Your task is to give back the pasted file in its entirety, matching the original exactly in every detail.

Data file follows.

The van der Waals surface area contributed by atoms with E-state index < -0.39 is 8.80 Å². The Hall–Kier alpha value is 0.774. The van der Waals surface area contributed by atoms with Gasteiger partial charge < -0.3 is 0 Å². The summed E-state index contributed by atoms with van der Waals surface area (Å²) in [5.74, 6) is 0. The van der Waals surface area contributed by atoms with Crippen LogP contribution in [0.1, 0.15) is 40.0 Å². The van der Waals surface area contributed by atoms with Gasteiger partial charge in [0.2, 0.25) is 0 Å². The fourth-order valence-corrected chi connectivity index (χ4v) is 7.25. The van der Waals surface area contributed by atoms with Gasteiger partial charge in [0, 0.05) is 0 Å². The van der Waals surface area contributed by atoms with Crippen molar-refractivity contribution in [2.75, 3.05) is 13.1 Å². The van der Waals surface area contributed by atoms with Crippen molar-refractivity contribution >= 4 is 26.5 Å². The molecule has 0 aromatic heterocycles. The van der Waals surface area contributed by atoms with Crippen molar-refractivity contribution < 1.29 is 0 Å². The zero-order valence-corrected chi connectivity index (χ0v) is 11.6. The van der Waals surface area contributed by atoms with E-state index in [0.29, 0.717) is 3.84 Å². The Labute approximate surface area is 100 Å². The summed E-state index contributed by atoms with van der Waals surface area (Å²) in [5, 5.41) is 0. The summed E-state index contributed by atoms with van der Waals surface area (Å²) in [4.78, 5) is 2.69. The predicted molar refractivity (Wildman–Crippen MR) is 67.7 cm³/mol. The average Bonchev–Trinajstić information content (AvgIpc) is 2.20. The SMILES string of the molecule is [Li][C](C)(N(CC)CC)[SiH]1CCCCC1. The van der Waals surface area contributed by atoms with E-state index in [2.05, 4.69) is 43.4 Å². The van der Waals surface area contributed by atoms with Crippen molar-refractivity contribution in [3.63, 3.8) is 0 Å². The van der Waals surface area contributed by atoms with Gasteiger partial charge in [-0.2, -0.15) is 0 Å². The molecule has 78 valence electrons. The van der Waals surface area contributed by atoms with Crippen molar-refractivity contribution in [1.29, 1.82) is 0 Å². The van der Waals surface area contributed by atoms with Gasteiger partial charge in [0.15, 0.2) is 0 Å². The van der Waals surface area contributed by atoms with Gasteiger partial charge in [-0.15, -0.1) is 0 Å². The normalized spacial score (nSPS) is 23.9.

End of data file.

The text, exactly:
The van der Waals surface area contributed by atoms with E-state index < -0.39 is 8.80 Å². The Hall–Kier alpha value is 0.774. The van der Waals surface area contributed by atoms with Gasteiger partial charge < -0.3 is 0 Å². The summed E-state index contributed by atoms with van der Waals surface area (Å²) in [5.74, 6) is 0. The van der Waals surface area contributed by atoms with Crippen LogP contribution in [0.1, 0.15) is 40.0 Å². The van der Waals surface area contributed by atoms with Gasteiger partial charge in [0.2, 0.25) is 0 Å². The fourth-order valence-corrected chi connectivity index (χ4v) is 7.25. The van der Waals surface area contributed by atoms with Gasteiger partial charge in [0, 0.05) is 0 Å². The van der Waals surface area contributed by atoms with Crippen molar-refractivity contribution in [2.75, 3.05) is 13.1 Å². The van der Waals surface area contributed by atoms with Crippen molar-refractivity contribution >= 4 is 26.5 Å². The molecule has 0 aromatic heterocycles. The van der Waals surface area contributed by atoms with Crippen molar-refractivity contribution < 1.29 is 0 Å². The zero-order valence-corrected chi connectivity index (χ0v) is 11.6. The van der Waals surface area contributed by atoms with E-state index in [0.29, 0.717) is 3.84 Å². The Labute approximate surface area is 100 Å². The summed E-state index contributed by atoms with van der Waals surface area (Å²) in [5, 5.41) is 0. The summed E-state index contributed by atoms with van der Waals surface area (Å²) in [4.78, 5) is 2.69. The predicted molar refractivity (Wildman–Crippen MR) is 67.7 cm³/mol. The average Bonchev–Trinajstić information content (AvgIpc) is 2.20. The SMILES string of the molecule is [Li][C](C)(N(CC)CC)[SiH]1CCCCC1. The van der Waals surface area contributed by atoms with E-state index in [2.05, 4.69) is 43.4 Å². The van der Waals surface area contributed by atoms with Crippen molar-refractivity contribution in [3.63, 3.8) is 0 Å². The van der Waals surface area contributed by atoms with Gasteiger partial charge in [-0.2, -0.15) is 0 Å². The molecule has 78 valence electrons. The van der Waals surface area contributed by atoms with Crippen molar-refractivity contribution in [1.29, 1.82) is 0 Å². The van der Waals surface area contributed by atoms with Gasteiger partial charge in [0.15, 0.2) is 0 Å². The van der Waals surface area contributed by atoms with Gasteiger partial charge in [-0.15, -0.1) is 0 Å². The normalized spacial score (nSPS) is 23.9.